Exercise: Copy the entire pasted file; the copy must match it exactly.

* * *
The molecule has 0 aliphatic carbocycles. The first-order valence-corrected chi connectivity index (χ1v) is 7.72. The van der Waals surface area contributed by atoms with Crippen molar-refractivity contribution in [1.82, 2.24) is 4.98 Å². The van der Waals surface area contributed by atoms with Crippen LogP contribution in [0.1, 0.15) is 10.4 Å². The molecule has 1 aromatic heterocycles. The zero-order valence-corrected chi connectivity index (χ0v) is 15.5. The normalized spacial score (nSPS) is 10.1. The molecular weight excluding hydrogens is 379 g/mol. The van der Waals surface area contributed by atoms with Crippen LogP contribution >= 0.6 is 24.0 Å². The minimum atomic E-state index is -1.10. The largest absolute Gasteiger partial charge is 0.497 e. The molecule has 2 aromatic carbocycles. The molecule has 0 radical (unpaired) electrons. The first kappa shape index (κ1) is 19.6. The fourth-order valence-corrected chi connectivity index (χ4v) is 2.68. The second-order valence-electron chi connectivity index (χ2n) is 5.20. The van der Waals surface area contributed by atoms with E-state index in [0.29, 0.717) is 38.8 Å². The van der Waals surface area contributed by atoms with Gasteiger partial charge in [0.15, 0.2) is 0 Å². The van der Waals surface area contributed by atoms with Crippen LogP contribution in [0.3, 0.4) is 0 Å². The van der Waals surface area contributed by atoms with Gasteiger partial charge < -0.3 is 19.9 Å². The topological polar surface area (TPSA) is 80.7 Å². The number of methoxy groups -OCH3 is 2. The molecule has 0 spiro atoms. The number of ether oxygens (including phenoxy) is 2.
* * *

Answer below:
The molecule has 0 aliphatic carbocycles. The first-order valence-corrected chi connectivity index (χ1v) is 7.72. The van der Waals surface area contributed by atoms with Crippen molar-refractivity contribution in [1.82, 2.24) is 4.98 Å². The van der Waals surface area contributed by atoms with Crippen LogP contribution in [0.1, 0.15) is 10.4 Å². The molecule has 1 aromatic heterocycles. The zero-order valence-corrected chi connectivity index (χ0v) is 15.5. The normalized spacial score (nSPS) is 10.1. The molecular weight excluding hydrogens is 379 g/mol. The van der Waals surface area contributed by atoms with Crippen LogP contribution >= 0.6 is 24.0 Å². The minimum atomic E-state index is -1.10. The largest absolute Gasteiger partial charge is 0.497 e. The molecule has 2 aromatic carbocycles. The molecule has 0 radical (unpaired) electrons. The first kappa shape index (κ1) is 19.6. The fourth-order valence-corrected chi connectivity index (χ4v) is 2.68. The second-order valence-electron chi connectivity index (χ2n) is 5.20. The van der Waals surface area contributed by atoms with E-state index in [0.29, 0.717) is 38.8 Å². The van der Waals surface area contributed by atoms with Gasteiger partial charge in [0.15, 0.2) is 0 Å². The van der Waals surface area contributed by atoms with Crippen LogP contribution in [0.3, 0.4) is 0 Å². The van der Waals surface area contributed by atoms with Gasteiger partial charge < -0.3 is 19.9 Å². The topological polar surface area (TPSA) is 80.7 Å². The number of methoxy groups -OCH3 is 2. The molecule has 0 spiro atoms. The number of ether oxygens (including phenoxy) is 2.